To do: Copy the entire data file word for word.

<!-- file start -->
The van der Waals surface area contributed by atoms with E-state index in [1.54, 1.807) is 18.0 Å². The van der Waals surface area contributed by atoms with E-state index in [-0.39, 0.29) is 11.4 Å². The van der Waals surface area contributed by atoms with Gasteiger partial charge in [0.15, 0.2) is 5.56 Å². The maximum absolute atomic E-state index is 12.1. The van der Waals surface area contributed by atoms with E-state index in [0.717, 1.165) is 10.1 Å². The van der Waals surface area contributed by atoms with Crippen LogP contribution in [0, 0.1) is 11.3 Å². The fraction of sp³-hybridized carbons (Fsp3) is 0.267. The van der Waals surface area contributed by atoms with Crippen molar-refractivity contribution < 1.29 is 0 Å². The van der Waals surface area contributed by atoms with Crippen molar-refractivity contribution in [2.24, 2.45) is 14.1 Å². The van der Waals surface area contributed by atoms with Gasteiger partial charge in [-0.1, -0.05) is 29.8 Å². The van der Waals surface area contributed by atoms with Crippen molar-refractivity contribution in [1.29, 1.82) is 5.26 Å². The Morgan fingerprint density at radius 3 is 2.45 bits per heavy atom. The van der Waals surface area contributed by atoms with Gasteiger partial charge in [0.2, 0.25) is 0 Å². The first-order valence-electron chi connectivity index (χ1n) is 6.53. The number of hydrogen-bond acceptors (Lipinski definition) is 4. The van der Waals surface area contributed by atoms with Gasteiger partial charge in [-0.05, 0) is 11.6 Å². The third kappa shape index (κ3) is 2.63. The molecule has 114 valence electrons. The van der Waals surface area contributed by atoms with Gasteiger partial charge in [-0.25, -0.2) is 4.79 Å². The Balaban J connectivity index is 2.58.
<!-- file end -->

The van der Waals surface area contributed by atoms with E-state index in [1.54, 1.807) is 18.0 Å². The van der Waals surface area contributed by atoms with E-state index in [-0.39, 0.29) is 11.4 Å². The van der Waals surface area contributed by atoms with Gasteiger partial charge in [0.15, 0.2) is 5.56 Å². The maximum absolute atomic E-state index is 12.1. The van der Waals surface area contributed by atoms with E-state index in [0.717, 1.165) is 10.1 Å². The van der Waals surface area contributed by atoms with Crippen LogP contribution in [0, 0.1) is 11.3 Å². The fraction of sp³-hybridized carbons (Fsp3) is 0.267. The van der Waals surface area contributed by atoms with Crippen molar-refractivity contribution < 1.29 is 0 Å². The van der Waals surface area contributed by atoms with Crippen molar-refractivity contribution in [2.24, 2.45) is 14.1 Å². The van der Waals surface area contributed by atoms with Gasteiger partial charge in [-0.1, -0.05) is 29.8 Å². The van der Waals surface area contributed by atoms with Crippen molar-refractivity contribution in [1.29, 1.82) is 5.26 Å². The Morgan fingerprint density at radius 3 is 2.45 bits per heavy atom. The van der Waals surface area contributed by atoms with Gasteiger partial charge in [0.2, 0.25) is 0 Å². The first-order valence-electron chi connectivity index (χ1n) is 6.53. The number of hydrogen-bond acceptors (Lipinski definition) is 4. The van der Waals surface area contributed by atoms with Gasteiger partial charge in [-0.05, 0) is 11.6 Å². The third kappa shape index (κ3) is 2.63. The molecule has 114 valence electrons. The van der Waals surface area contributed by atoms with Gasteiger partial charge in [-0.25, -0.2) is 4.79 Å². The Balaban J connectivity index is 2.58.